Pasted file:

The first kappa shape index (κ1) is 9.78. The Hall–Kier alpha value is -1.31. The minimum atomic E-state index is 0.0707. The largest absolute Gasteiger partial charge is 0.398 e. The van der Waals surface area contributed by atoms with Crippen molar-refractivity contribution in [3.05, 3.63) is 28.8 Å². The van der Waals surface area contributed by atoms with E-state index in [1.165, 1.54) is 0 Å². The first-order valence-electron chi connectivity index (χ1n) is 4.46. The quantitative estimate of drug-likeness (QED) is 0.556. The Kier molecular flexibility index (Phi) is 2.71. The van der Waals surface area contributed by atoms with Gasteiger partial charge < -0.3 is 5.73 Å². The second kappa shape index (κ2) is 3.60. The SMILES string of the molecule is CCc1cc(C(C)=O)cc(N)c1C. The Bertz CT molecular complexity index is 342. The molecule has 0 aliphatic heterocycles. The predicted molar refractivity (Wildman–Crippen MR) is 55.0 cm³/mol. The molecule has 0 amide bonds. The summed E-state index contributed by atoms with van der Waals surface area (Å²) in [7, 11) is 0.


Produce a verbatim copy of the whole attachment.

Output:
The first kappa shape index (κ1) is 9.78. The Hall–Kier alpha value is -1.31. The minimum atomic E-state index is 0.0707. The largest absolute Gasteiger partial charge is 0.398 e. The van der Waals surface area contributed by atoms with Crippen molar-refractivity contribution in [3.05, 3.63) is 28.8 Å². The van der Waals surface area contributed by atoms with E-state index in [1.165, 1.54) is 0 Å². The first-order valence-electron chi connectivity index (χ1n) is 4.46. The quantitative estimate of drug-likeness (QED) is 0.556. The Kier molecular flexibility index (Phi) is 2.71. The van der Waals surface area contributed by atoms with Gasteiger partial charge < -0.3 is 5.73 Å². The second kappa shape index (κ2) is 3.60. The SMILES string of the molecule is CCc1cc(C(C)=O)cc(N)c1C. The Bertz CT molecular complexity index is 342. The molecule has 0 aliphatic heterocycles. The predicted molar refractivity (Wildman–Crippen MR) is 55.0 cm³/mol. The molecule has 0 amide bonds. The summed E-state index contributed by atoms with van der Waals surface area (Å²) in [7, 11) is 0.